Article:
But if the rope stayed caught in the sharks mouth, the animal might drag
the cage to the bottom, 50 feet down, and beat it to pieces. If I were going
to survive, I would have to find the rope, grab it, and cut it, all while being
tumbled about like dice in a cup. I reached for the knife in the rubber
sheath strapped to my leg.
This isnt happening! It cant be! Im just a writer! I write fiction! What
I didnt know was that just above me, in the boat, my wife, Wendy, was
watching all of this. She saw the rope slip into the sharks mouth. She saw
the shark growing desperate to rid itself of the cage, thrashing and gnawing.
She also saw that nobody else on the boat had noticed any of it. Wendy
knew what would happen if the shark couldnt shake loose of the rope. And
it soon became obvious that it couldnt.
She quickly took hold of the rope. She leaned over, trying to see the
head of the shark and locate the spot where the rope entered its mouth.

Ghastly Eyeballs
Just then the shark raised its head and lunged upward, and Wendy found
herself nose to nose withperhaps 24 inches away fromthe most
notorious and frightening face in nature. The snout was smeared with
red. Bits of flesh clung to its jaws, and blood drooled from both sides of its
mouth. The upper jaw was down, in the bite position, and gnashing as if
trying to climb the rope. The eyes, as big as baseballs. were rolled backward
in their sockets. As the great body shook, it forced air through its gill slits,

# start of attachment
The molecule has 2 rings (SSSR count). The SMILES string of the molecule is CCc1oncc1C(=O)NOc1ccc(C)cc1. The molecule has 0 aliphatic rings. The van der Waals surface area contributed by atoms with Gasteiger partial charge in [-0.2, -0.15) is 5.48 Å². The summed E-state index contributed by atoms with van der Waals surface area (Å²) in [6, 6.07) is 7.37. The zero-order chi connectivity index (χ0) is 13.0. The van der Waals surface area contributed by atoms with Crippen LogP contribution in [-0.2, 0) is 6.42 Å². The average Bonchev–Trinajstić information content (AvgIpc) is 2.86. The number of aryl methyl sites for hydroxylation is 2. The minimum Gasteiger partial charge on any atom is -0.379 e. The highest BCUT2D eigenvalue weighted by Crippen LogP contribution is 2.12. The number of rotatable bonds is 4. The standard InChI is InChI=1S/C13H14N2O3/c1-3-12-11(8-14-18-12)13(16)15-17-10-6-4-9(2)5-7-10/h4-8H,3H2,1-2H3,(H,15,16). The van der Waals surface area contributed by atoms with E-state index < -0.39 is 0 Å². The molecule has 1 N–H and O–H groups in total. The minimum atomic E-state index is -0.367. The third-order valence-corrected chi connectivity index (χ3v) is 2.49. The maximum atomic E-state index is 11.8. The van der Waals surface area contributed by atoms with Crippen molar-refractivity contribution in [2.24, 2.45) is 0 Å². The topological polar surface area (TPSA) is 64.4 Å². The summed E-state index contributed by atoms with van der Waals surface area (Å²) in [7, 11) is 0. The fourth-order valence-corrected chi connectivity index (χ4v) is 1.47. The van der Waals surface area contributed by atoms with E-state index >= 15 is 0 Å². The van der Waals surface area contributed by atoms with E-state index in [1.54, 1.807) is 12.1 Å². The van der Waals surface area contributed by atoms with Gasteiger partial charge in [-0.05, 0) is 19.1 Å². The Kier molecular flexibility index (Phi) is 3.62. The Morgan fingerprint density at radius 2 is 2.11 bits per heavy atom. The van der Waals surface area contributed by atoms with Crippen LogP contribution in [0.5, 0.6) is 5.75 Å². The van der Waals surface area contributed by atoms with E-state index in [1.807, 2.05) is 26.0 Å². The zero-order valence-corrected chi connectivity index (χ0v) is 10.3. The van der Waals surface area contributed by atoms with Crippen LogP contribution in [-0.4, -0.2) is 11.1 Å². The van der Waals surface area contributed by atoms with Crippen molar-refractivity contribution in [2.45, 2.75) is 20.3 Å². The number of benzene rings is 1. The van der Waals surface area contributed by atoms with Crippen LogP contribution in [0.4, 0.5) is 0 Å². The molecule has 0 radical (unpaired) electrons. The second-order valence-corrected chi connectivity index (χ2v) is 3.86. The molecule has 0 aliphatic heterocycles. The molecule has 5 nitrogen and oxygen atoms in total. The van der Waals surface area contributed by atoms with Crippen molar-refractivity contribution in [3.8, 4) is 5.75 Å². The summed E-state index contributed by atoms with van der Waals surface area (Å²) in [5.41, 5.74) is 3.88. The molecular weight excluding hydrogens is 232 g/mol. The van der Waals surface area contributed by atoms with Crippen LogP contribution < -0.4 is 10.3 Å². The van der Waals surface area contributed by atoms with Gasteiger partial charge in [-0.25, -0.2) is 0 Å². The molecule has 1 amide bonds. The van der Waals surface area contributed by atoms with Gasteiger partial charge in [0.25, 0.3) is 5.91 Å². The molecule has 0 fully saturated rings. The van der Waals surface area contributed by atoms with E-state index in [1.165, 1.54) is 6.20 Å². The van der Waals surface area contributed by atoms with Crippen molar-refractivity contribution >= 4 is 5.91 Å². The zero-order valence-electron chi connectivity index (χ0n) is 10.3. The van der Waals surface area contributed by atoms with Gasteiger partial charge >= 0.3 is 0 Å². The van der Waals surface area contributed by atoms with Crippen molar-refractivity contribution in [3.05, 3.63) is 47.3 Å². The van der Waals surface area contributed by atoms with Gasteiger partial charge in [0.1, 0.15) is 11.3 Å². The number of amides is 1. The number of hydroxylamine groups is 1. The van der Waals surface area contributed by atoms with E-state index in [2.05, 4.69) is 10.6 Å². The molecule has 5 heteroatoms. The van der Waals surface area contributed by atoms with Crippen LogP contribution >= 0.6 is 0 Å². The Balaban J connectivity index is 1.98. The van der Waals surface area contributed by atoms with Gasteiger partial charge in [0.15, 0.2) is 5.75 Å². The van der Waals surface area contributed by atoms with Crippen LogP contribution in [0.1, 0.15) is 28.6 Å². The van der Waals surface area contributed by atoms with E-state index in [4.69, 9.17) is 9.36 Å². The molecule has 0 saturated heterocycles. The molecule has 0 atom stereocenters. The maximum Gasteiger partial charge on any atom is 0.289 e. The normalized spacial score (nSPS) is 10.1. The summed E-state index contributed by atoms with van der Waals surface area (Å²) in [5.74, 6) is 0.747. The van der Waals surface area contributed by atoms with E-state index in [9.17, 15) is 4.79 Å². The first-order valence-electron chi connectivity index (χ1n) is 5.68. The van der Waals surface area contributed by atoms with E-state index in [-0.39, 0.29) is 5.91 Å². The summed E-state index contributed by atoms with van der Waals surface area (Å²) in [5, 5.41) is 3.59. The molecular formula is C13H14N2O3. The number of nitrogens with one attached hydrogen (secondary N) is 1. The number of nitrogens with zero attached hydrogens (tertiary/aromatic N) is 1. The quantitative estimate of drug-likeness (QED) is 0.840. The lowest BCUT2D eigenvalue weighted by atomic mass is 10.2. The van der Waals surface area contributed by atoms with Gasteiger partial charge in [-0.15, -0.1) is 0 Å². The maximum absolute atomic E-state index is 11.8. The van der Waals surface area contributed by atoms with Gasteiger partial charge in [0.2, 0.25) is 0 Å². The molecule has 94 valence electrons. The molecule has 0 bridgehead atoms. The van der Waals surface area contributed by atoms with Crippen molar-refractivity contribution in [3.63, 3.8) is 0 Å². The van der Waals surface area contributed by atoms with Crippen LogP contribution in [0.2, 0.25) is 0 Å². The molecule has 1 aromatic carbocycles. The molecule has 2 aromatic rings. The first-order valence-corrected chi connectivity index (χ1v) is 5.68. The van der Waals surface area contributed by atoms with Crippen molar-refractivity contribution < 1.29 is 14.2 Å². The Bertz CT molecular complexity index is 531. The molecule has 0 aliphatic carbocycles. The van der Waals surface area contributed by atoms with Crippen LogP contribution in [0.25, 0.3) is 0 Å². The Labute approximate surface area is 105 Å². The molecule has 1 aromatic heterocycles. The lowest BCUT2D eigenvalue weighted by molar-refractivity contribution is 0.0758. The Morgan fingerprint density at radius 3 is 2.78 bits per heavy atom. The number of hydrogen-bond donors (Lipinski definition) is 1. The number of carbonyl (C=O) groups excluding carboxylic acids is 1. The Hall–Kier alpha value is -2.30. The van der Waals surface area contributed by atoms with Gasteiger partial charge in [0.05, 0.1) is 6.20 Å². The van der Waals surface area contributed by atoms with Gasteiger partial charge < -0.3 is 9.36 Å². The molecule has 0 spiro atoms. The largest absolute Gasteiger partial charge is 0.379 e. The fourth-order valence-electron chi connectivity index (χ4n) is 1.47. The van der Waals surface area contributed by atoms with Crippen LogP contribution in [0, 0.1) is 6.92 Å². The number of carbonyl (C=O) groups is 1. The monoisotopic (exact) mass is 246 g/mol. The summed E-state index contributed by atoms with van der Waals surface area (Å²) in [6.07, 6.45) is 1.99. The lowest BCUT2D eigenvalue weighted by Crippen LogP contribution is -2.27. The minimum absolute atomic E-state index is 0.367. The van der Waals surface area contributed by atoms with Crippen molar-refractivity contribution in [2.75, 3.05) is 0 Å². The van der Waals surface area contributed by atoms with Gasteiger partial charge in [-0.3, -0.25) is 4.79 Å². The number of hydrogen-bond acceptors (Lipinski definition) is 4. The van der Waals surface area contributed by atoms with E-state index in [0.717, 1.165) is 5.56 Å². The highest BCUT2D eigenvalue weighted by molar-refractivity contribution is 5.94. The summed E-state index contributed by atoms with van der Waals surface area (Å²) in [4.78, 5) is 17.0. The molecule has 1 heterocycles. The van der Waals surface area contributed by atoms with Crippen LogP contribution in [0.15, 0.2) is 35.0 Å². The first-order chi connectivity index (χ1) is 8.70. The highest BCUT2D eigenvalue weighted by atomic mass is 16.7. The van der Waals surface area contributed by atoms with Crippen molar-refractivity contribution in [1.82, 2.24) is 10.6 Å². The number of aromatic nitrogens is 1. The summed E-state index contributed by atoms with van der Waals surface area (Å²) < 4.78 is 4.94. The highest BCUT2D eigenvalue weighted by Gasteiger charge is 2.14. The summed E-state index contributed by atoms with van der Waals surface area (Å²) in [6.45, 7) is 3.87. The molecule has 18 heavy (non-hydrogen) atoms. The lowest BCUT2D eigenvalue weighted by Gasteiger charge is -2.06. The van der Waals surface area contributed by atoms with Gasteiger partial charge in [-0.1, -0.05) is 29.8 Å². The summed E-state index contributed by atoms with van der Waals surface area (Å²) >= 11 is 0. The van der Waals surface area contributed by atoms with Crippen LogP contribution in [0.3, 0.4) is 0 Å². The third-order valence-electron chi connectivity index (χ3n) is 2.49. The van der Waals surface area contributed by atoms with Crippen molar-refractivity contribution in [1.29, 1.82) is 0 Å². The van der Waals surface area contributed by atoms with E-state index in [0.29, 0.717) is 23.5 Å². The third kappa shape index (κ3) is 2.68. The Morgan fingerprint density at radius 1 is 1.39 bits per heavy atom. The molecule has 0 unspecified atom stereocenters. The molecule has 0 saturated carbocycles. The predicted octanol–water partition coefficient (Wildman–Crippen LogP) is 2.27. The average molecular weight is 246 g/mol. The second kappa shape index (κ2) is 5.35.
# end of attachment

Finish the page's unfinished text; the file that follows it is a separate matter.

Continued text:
making a noise like a grunting pig.
Wendy shook the rope and yelled at the shark. She demanded that it let
go of the rope. The shark grunted at her and twisted its head, showing her
one of its ghastly black eyeballs, and the rope sprang free.

Great White Terror

page

May be photocopied for classroom use. 2015 by Lucy Calkins and Colleagues from the Teachers College Reading and Writing Project from Units of Study for Teaching Reading (Heinemann: Portsmouth, NH).

The great white slid backward off the stern and away from the boat.
When it was fully in the water, it rolled onto its side and, like a fighter plane
peeling away from a formation, glided down and away into the darkness,
free.
And so was I.
Adapted from Shark Life, by Peter Benchley, published by Delacorte Press,
an imprint of Random House Childrens Books. Copyright 2005 by Peter
Benchley. Adapted by permission of the publisher
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Great White Terror

page

May be photocopied for classroom use. 2015 by Lucy Calkins and Colleagues from the Teachers College Reading and Writing Project from Units of Study for Teaching Reading (Heinemann: Portsmouth, NH).